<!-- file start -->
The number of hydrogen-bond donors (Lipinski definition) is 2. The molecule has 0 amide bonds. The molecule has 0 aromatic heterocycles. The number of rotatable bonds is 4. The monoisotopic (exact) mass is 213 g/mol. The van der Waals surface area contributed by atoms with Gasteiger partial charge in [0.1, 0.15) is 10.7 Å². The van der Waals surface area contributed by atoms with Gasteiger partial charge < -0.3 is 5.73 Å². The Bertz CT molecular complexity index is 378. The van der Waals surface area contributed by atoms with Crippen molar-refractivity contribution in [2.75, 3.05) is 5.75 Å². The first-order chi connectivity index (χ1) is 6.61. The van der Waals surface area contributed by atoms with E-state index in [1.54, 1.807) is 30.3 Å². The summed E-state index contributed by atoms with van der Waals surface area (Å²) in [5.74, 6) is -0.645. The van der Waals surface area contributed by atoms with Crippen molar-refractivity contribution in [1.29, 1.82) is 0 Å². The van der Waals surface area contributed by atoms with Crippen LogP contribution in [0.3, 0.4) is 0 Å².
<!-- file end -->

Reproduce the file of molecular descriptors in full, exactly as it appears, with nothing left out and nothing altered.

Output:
The number of hydrogen-bond donors (Lipinski definition) is 2. The molecule has 0 amide bonds. The molecule has 0 aromatic heterocycles. The number of rotatable bonds is 4. The monoisotopic (exact) mass is 213 g/mol. The van der Waals surface area contributed by atoms with Gasteiger partial charge in [0.1, 0.15) is 10.7 Å². The van der Waals surface area contributed by atoms with Gasteiger partial charge < -0.3 is 5.73 Å². The Bertz CT molecular complexity index is 378. The van der Waals surface area contributed by atoms with Crippen molar-refractivity contribution in [2.75, 3.05) is 5.75 Å². The first-order chi connectivity index (χ1) is 6.61. The van der Waals surface area contributed by atoms with E-state index in [1.54, 1.807) is 30.3 Å². The summed E-state index contributed by atoms with van der Waals surface area (Å²) in [5.74, 6) is -0.645. The van der Waals surface area contributed by atoms with Crippen molar-refractivity contribution in [1.29, 1.82) is 0 Å². The van der Waals surface area contributed by atoms with Crippen LogP contribution in [0.3, 0.4) is 0 Å².